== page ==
2. "It's a fool that looks for logic in the chambers of the human heart.”
- Ulysses Everett McGill

In my opinion, the second important premise of good science fiction is that it isn’t about fictional science. Fact is, I loathe books that read like a doctoral thesis. Ark ship to Gliese 581c? I'm not interested in a physics-contorting treatise on practical FTL travel. I want to see people dealing with relative aging, extended space travel, leaving Earth and all known references behind for an alien planet, not read page after page detailing viable cryogenic hibernation or sustainable eco-systems in deep space, low-grav arcologies – except to the extent they apply to the characters in your story. Scientific theory may titillate the more cerebral reader, but people read fiction for more visceral reasons.

Good fiction that strikes that primal chord is about people’s struggles, their failures and triumphs. Good science fiction (IMO) is about people wrestling with the new iterations of those issues in the face of advancing technology and discovery. Any prescience in speculative fiction is the result of asking the right questions and discerning what impulses really move us as human beings.

William Faulkner, in his 1950 Nobel Laureate speech, said writers had “forgotten the problems of the human heart in conflict with itself which alone can make good writing because only that is worth writing about, worth the agony and the sweat.” He ended with “The poet’s, the writer’s, duty is to write about these things. It is his privilege to help man endure by lifting his heart, by reminding him of the courage and honor and hope and pride and compassion and pity and sacrifice which have been the glory of his past. The poet’s voice need not merely be the record of man, it can be one of the props, the pillars to help him endure and prevail.”

I agree wholeheartedly, and confess that's my ultimate target every time I write. I think one of the most mysterious yet infuriatingly recognizable feature of any century, any locale, any culture will always be the human heart.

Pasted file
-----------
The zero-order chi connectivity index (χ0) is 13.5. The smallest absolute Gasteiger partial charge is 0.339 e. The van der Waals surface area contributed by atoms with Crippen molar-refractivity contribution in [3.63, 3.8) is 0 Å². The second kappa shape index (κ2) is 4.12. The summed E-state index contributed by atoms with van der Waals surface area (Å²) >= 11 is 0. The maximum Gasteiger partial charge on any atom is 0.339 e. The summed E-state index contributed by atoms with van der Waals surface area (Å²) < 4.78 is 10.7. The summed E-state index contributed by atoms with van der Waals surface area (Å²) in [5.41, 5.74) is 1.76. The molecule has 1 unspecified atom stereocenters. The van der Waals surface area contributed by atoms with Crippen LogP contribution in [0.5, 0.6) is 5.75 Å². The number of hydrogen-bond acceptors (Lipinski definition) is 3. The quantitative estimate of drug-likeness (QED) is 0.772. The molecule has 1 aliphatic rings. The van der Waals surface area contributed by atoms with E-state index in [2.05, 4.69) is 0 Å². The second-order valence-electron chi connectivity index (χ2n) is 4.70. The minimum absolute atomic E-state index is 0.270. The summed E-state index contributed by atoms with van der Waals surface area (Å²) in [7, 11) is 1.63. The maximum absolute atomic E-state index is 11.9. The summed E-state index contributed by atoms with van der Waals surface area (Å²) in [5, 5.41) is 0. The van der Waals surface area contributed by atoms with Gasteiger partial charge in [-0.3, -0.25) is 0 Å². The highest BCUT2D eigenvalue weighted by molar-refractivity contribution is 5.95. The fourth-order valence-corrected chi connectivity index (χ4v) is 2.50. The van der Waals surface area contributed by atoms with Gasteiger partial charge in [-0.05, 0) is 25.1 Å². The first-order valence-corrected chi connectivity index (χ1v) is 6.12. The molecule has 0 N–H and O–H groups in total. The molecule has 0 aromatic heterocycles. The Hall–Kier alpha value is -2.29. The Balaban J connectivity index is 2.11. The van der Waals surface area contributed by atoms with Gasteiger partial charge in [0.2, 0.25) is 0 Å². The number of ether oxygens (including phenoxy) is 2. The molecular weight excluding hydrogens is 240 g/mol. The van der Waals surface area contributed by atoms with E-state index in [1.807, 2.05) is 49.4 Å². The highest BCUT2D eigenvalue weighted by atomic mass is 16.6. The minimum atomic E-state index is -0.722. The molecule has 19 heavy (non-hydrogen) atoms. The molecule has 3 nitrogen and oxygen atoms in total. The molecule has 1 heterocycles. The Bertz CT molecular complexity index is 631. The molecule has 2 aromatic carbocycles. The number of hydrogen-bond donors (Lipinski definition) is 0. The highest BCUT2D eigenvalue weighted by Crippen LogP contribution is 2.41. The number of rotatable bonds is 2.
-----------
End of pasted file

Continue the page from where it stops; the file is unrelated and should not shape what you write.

3. “The future has already arrived. It's just not evenly distributed yet.” - William Gibson

A while back, I saw author Cory Doctorow on a Google interview and he said all futurists really did was throw shovelfuls of the present at the big gaping unknown around the next bend. Guilty as charged, yer Honor. The third thing I do is shove current trends off the edge. I extrapolate. So whether it's another model of the M-series assault rifle, the dramatic rise of private military contractors, the exponential increase in robotics and remote-control drones in every field, or the latest U.N. numbers on the amount of people who don't even have clean drinking water, (estimated 1 billion as of this writing, or one out of every seven people on the planet.) expanding common denominators makes the background familiar yet foreign.

I find this facet the most fascinating to research. I end up with pages of notes, video references, hyperlinks, and a fairly long reading list. Sometimes explained, mostly hinted at, all of it goes into the backdrop that forms and frames the characters.

4. " My stories run up and bite me on the leg - I respond by writing down everything that goes on during the bite. When I finish, the idea lets go and runs off." - Ray Bradbury

As I close, of course you're free to disagree and find exceptions. You read what resonates with you, and you have to write what moves you. I keep coming back to the notion authors are called to tell stories that fire the imagination, not deliver lectures that notify the intellect. Those are lectures, sermons. Fiction certainly can and does inform, but it's a horse of a different color. As far as constructing realistic fictional settings, I believe they are rendered most convincingly not when they're holding up not a "window into the unknown", but a mirror angled further down the road. Whether we take comfort or warning depends on what we see, but we must remember part of the image is a reflection of right now.

Should Humanity expand into our solar system and beyond, the simple fact is we’ll bring ourselves with us. Our elemental struggles will continue in different skin, under different stars. If justice, compassion, peace and genuine civilization prevail, it's won't be owing to robots and networks but because we carried them with us, and struggled mightily to establish them.

- P. Todoroff Dec. 2011

More about Patrick Todoroff:
Patrick Todoroff's debut science fiction novel, Running Black was published in 2010. His next installment in the Eshu International series, Shift Tense, is nearing completion and should be released this year. To find out more about his work head over to